John Kraaykamp Sr., legend of Dutch film and theatre, puts in an appearance as the proprietor of the dog pound. Wonderfully friendly as the man ultimately responsible for putting stray dogs caught on the streets of Rotterdam to sleep, only an actor with his charisma could convincingly make the marriage of this terrible profession with this jovial character believable. There are lots of other familiar Dutch names on the cast list and it is obvious that careful thought has been given to choosing the appropriate actors for each role. Sacha Bulthuis, as the hard- faced custodian with a hidden heart, deserves to be singled out for her strikingly realistic performance. The title role, however, remains the most difficult of all and, although Rick Feltkamp has done a fine job, perhaps the actor's own adorable face has blinded director Maria Peters to certain aspects of Kruimeltje's character which might have been more prominently displayed. It is almost inconceivable that a boy so obviously well bred, with such beautifully white teeth and an even more shining enunciation, could be a child of the streets with a tendency to get himself constantly into serious trouble with the police. He's simply too cute: two smudges on the cheek do not a waif make. The manner in which his prankishness has been portrayed within the confines of the movie allows him to retain such a boyish charm that it (incomprehensibly) excludes all possible hint of wrongdoing, even when he might be preoccupied with pursuing such criminal activities as malicious damage or thievery. There is an almost obstinate and deliberate lack of grueling elements (such as those found in Dickens' novels like Oliver Twist) and, therefore, as a result, this film offers a viewer less possibility of becoming truly acquainted with Kruimeltje's pain or struggle for survival.
Consequently, the sympathetic moments of happiness and joy are, unfortunately, reduced in parallel measure. Nevertheless, it is a charming tale with a human touch and it is a delight for the eye. Christmas always calls for a portion of charity.

Let it not be forgotten (, for those of you who already know,) that this movie is based upon a Dutch classic written by an author born in the last century (, that is, last century at least until a couple of weeks from now). Van Abcoude was born in Rotterdam, worked as a school teacher for 9 years, became a journalist, moved to the United States where he then became a piano accompanist for silent films, a puppeteer, and finally moved on into the field of magazine distribution at a location near his home in Almeda, California. Later in life, he founded a children's theatre company for which he both wrote and directed plays until his death in 1964. His crowning achievement, "Kruimeltje," written in 1922 (partially as a memoir of his hometown Rotterdam), is being released in a special 70th (film) edition simultaneously with the opening of this movie.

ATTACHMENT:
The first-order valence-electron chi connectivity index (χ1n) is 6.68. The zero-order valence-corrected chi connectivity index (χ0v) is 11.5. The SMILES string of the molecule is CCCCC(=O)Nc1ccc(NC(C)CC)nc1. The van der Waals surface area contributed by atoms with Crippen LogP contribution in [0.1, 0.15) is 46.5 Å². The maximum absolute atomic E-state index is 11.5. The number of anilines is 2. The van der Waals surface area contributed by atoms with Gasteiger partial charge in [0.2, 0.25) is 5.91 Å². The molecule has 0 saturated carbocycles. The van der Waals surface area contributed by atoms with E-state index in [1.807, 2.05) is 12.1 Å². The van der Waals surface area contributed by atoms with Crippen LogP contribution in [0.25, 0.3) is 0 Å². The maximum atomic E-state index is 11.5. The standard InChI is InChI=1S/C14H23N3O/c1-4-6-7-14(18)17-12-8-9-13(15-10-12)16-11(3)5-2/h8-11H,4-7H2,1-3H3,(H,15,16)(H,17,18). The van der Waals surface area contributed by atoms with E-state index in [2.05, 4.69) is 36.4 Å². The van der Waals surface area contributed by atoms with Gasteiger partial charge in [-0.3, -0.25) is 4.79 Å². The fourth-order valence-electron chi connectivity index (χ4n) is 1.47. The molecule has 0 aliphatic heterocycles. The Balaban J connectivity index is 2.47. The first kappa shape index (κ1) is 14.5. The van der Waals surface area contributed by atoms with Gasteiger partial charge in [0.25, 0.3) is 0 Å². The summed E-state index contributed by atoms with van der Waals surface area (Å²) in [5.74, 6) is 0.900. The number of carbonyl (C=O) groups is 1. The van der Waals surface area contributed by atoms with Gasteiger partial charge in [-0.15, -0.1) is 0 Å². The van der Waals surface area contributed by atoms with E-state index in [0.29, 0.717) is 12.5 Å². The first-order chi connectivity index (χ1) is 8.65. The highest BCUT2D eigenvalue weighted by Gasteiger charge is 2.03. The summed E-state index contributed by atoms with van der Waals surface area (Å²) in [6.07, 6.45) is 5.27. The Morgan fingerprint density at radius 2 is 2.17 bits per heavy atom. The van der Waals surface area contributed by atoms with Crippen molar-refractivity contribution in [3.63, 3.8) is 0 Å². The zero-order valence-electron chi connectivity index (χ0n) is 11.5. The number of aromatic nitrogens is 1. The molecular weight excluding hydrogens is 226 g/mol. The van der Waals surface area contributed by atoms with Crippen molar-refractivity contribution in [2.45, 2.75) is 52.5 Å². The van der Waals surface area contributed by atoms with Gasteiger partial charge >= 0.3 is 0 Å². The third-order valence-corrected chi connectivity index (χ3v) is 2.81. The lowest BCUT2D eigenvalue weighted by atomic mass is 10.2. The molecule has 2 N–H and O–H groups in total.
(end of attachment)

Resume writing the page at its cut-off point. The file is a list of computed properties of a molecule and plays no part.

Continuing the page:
Director Peters, one of the three moving forces behind the Shooting Star Filmcompany, has combined a number of accomplished talents to recreate the world of van Abcoude's novel. The range of the spectacle might have been enhanced, however, by the addition of a separate hand for the writing of the scenario. Art director Hemmo Sportel has created the winter wonderland of a fairy tale with the grit and grime of working class life buried within the houses. Costume designer Bernadette Corstens has added intelligently to the atmosphere. DP Hein Groot captures every setting and action to its best advantage. Location managers Wynand Chocolaad and Boudewijn Visser have also done an excellent job by finding locations in Schiedam, Dordrecht, Leiden, Delftshaven, Enkhuizen, and Utrecht that melt together fittingly into the story. They have managed to choose spots that capture a past Dutch environment without any elements that might disturb the concentration of the viewer. Award winning composer Henny Vrienten has turned out a score that fits the tale.

The Christmas presents at the end of the film turn out to be most appropriate gifts. The movie itself is a wonderful gift for the children of Holland.

© 1994-2006 The Green Hartnett